Stir in the cheese until it is well incorporated and serve.

MC CSA

Our summer CSA started last week. While some people complain that receiving a box of predetermined vegetables every week is too limiting, I’ve really grown to love working with ours. I’m really at my happiest with our magic box of tricks on the counter. Rich jokes that if I was a rapper, my name would be MC CSA.

So far this week, the arugula has been made into a garlicky pasta topped with golden raisins. The leaves have also made their way into a salad of roasted beets (also from the box) and stinky blue cheese. Last night, we had an outstanding miso soup featuring steamed mizuna (a Japanese lettuce) and carrots, both from the CSA. To the pot I added a few pantry goodies, dried shiitake mushrooms, some absolutely ancient seaweed, and fresh matchsticks of ginger. I filled the bottom of each bowl with a ladleful of barley (pressure cooker, ‘natch) and tied it altogether with another CSA goodie, spring onion.

Which brings me to the main event. This past weekend I made spring onion and cheddar biscuits. It was Rich’s birthday, and I promised him weeks in advance I wouldn’t plan a thing. It worked out for the best because our neighbors had a BBQ featuring hours-smoked ribs. For my husband, any birthday involving pork is a good one. Given the menu, these biscuits just seemed to make sense. (I also brought the mighty bean salad.)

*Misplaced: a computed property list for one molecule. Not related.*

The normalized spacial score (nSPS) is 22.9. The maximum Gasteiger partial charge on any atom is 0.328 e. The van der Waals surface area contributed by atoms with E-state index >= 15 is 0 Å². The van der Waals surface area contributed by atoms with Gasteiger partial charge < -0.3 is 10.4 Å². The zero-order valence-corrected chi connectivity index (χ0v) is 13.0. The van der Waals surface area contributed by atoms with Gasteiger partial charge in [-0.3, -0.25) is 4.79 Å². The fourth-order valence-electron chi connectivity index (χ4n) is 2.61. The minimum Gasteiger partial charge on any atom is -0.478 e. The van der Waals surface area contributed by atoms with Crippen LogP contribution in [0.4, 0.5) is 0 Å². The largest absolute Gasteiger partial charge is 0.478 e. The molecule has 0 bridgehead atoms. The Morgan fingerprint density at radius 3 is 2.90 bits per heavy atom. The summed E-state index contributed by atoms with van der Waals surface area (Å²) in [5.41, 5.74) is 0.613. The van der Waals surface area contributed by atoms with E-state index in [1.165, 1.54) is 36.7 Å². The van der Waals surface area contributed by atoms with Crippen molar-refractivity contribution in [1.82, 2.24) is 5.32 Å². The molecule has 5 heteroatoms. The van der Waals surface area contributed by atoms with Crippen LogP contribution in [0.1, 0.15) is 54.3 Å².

I did a bit of digging around for a green onion and cheddar biscuit recipe, but couldn’t come up with something that pleased me. Or, as I lamented to Aleza, “Why is there bacon in every one of these biscuit recipes?!?” She comforted me with the knowledge that people are stupid when it comes to pig, and suggested I find a biscuit recipe, add the cheese to the dry ingredients, and then add the onion when I added the cream. Simple enough. I found the recipe in The Fannie Farmer Cookbook — about as American as you can get. It’s a James Beard recipe, which to me makes perfect sense: leave it to a Southern gourmand to have a perfect biscuit recipe.

Spring Onion and Cheddar Biscuits adapted from The Fannie Farmer Cookbook

Ingredients

2 cups flour

1 teaspoon salt

1 Tablespoon baking powder

2 teaspoons sugar

1 cup cheddar, shredded

1 – 1 ½ cups heavy cream

½ cup chopped green onion

6 Tablespoons butter, melted

Directions

Preheat oven to 425F. Use an ungreased baking sheet.

Combine the flour, salt, baking powder, sugar and cheese in a mixing bowl. Stir the dry ingredients with a fork to blend and lighten. Slowly add 1 cup of the cream to the mixture, stirring constantly. Halfway through adding the cream, add the green onions. Stir constantly.

Gather the dough together; when it holds together and feels tender, it is ready to knead. But if it seems shaggy and pieces are dry and falling away, then slowly add enough additional cream to make the dough hold together. Place the dough on a lightly floured board and knead the dough for 1 minute.

Pat the dough into a square about ½ inch thick. Cut into twelve squares and dip each into the melted butter so all sides are coated. Place the biscuits 2 inches apart on the baking sheet. Bake for about 15 minutes or until they are lightly browned. Serve hot.